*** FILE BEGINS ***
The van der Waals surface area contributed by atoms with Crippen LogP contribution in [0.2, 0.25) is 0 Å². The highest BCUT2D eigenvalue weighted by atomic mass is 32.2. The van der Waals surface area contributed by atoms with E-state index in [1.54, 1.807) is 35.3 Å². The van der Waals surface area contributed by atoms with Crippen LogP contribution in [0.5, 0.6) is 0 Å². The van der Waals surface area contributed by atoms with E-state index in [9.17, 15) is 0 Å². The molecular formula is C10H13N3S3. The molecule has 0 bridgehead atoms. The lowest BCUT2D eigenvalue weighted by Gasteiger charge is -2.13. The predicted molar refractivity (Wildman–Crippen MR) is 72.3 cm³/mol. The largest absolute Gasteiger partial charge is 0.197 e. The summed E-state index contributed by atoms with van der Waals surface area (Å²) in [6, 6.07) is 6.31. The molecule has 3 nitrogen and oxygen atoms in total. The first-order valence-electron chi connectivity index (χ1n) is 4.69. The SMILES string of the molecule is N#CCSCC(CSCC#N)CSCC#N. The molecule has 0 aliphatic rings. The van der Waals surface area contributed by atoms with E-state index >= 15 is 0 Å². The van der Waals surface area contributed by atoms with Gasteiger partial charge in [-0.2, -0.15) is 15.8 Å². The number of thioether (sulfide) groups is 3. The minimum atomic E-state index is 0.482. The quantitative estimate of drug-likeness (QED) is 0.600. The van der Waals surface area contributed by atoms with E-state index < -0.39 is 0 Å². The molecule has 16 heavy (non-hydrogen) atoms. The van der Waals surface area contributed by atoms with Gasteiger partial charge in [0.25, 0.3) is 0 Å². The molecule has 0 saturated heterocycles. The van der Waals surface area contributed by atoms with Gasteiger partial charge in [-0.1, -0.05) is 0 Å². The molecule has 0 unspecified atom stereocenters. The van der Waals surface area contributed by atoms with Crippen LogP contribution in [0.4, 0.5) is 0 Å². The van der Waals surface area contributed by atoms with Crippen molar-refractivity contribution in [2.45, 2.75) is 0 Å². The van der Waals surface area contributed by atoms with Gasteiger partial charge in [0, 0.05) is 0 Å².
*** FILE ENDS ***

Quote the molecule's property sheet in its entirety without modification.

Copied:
The van der Waals surface area contributed by atoms with Crippen LogP contribution in [0.2, 0.25) is 0 Å². The highest BCUT2D eigenvalue weighted by atomic mass is 32.2. The van der Waals surface area contributed by atoms with E-state index in [1.54, 1.807) is 35.3 Å². The van der Waals surface area contributed by atoms with Crippen LogP contribution in [0.5, 0.6) is 0 Å². The van der Waals surface area contributed by atoms with E-state index in [9.17, 15) is 0 Å². The molecular formula is C10H13N3S3. The molecule has 0 bridgehead atoms. The lowest BCUT2D eigenvalue weighted by Gasteiger charge is -2.13. The predicted molar refractivity (Wildman–Crippen MR) is 72.3 cm³/mol. The largest absolute Gasteiger partial charge is 0.197 e. The summed E-state index contributed by atoms with van der Waals surface area (Å²) in [6, 6.07) is 6.31. The molecule has 3 nitrogen and oxygen atoms in total. The first-order valence-electron chi connectivity index (χ1n) is 4.69. The SMILES string of the molecule is N#CCSCC(CSCC#N)CSCC#N. The molecule has 0 aliphatic rings. The van der Waals surface area contributed by atoms with E-state index >= 15 is 0 Å². The van der Waals surface area contributed by atoms with Gasteiger partial charge in [-0.2, -0.15) is 15.8 Å². The number of thioether (sulfide) groups is 3. The minimum atomic E-state index is 0.482. The quantitative estimate of drug-likeness (QED) is 0.600. The van der Waals surface area contributed by atoms with E-state index < -0.39 is 0 Å². The molecule has 16 heavy (non-hydrogen) atoms. The van der Waals surface area contributed by atoms with Gasteiger partial charge in [0.25, 0.3) is 0 Å². The molecule has 0 saturated heterocycles. The van der Waals surface area contributed by atoms with Gasteiger partial charge in [-0.1, -0.05) is 0 Å². The molecule has 0 unspecified atom stereocenters. The van der Waals surface area contributed by atoms with Crippen LogP contribution in [0.4, 0.5) is 0 Å². The van der Waals surface area contributed by atoms with Crippen molar-refractivity contribution in [2.45, 2.75) is 0 Å². The van der Waals surface area contributed by atoms with Gasteiger partial charge in [0, 0.05) is 0 Å².